Every year we get to the point where either the Super League or the NRL announce the rule changes.
For most sports, this tends to be just tiny, minuscule alterations.
But not rugby league.
Every year, both top-tier competitions tend to throw in a big-un and this year the NRL has stunned us all with the revelation that 20/40s are now a thing.
But of course, they kind of already are! In the RFL’s Laws of the Game, it states that teams can, when taking a tap on the 20m, take an optional kick. And as far as I’m aware, if that crosses the line in your opponents 40 after bouncing, then you get the scrum.
It does, however, seem to be an odd rule change. There are plenty of things to change before you even think about introducing that one. I’m not sure if anyone will even take advantage of the rule. It’s risky. If you mess up, then you’re handing your opponents prime field position.
They didn’t stop there with the unusual rule changes, though. Now, the attacking team can choose where they scrum down. Why? What’s that going to add to the sport? It might even mean dragging half the players across the field to scrum down ten metres from the sideline. The attacking team can now elect to feed the scrum ten or 20 metres from the sideline as well as directly in line with the two black dots. It seems a pointless change to me!
The NRL say they want to make the game easier to officiate but this change doesn’t really go anyway to making that a reality.
As baffling as that change is, the next one is potentially what we’ve been looking for. The idea of a captain’s challenge.
This one isn’t set in stone but the operational details of the change will be in a report provided to the commission in February.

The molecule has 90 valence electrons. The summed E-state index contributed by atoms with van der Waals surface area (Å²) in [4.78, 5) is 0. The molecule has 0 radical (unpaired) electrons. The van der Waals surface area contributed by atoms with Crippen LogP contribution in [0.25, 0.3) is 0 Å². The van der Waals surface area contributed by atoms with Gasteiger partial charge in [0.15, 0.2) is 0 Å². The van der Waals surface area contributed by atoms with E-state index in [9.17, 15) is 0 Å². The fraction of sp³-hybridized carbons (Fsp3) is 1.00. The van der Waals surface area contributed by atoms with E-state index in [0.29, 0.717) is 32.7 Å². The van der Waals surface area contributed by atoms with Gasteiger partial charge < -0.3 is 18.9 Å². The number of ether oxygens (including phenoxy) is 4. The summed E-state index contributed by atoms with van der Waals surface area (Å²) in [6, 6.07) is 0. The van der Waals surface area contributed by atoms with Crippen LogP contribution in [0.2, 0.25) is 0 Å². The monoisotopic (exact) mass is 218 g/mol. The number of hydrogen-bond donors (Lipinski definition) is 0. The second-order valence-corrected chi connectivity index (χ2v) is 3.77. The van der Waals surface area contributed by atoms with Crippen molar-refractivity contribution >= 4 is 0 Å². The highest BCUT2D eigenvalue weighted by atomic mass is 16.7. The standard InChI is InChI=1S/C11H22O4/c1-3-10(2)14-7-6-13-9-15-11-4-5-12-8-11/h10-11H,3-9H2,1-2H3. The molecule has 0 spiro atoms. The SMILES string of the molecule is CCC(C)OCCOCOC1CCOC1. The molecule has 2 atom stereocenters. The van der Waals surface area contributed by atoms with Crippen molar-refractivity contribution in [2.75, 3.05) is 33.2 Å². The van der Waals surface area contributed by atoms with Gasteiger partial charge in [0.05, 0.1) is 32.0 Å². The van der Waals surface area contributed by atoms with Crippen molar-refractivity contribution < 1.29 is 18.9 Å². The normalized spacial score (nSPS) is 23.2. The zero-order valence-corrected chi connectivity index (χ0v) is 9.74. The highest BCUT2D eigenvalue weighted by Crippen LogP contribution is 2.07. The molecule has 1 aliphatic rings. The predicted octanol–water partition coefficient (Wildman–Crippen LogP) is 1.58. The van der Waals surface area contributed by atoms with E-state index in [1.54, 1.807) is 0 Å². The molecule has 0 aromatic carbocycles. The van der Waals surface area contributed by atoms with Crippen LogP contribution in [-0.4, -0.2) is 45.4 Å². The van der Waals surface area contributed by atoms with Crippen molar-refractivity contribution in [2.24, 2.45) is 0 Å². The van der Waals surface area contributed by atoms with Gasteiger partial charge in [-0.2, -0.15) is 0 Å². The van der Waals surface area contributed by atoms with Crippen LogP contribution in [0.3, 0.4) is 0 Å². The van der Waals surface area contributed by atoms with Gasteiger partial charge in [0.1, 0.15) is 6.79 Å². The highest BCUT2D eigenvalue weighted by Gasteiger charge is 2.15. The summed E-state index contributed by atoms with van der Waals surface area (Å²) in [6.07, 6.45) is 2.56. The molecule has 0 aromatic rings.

Basically, a captain will get one challenge per match and if they’re correct in their challenge, they keep it. If not, they lose it. This puts all the pressure on the captains to make the right calls. So in theory, every decision could be correct in a game, if the captains pick the right calls to challenge. If they don’t, they are punished.
We saw an accurate representation of this in the Ashes during the summer. With the cricket match on the line, the Australians used a challenge on a leg before wicket call. But the challenge was in desperation and was wasted. So when a call went against them that was “challengeable” later in the over, they were’t able to use it because they’d wasted it on a frivolous challenge earlier.
This should eradicate all complaining by team’s captains towards the referees. If you think it’s incorrect, you challenge it. And if you can’t, it’s because you got one wrong earlier in the game when the referee was right.
Obviously, the details of this need to be worked out. But in my opinion, both the NRL and Super League would be barmy not to implement this change as soon as possible. Away with the video referee. Let the referees make a call and if the teams don’t like it, then put your metaphorical money where your mouth is.
Another change brought in by the NRL concerns player safety. Now it is totally illegal to tackle a player in mid-air aligning them with the international laws of the game.
Other changes include when the ball strikes the referee, they now have the right to replay the previous play-the-ball. That makes perfect sense.
And the time in which trainers can be on the field could be limited. The specific constraints will be finalised prior to the commission meeting in February.
It’s a popular gripe with fans on the terraces so this should please them at least!
One thing is for sure, the NRL had a poor year concerning the performance of the referees and those in charge of them. Graham Annesley, the head of football elite competitions, publicised all their mistakes to the world and frankly the quality of refereeing dive-bombed as more and more people began to watch them a magnifying glass.
Hopefully, in the midst of these changes, he’s been working hard on a new way to help his referees because 2019 caused plenty of chaos and they don’t want a repeat of that in 2020.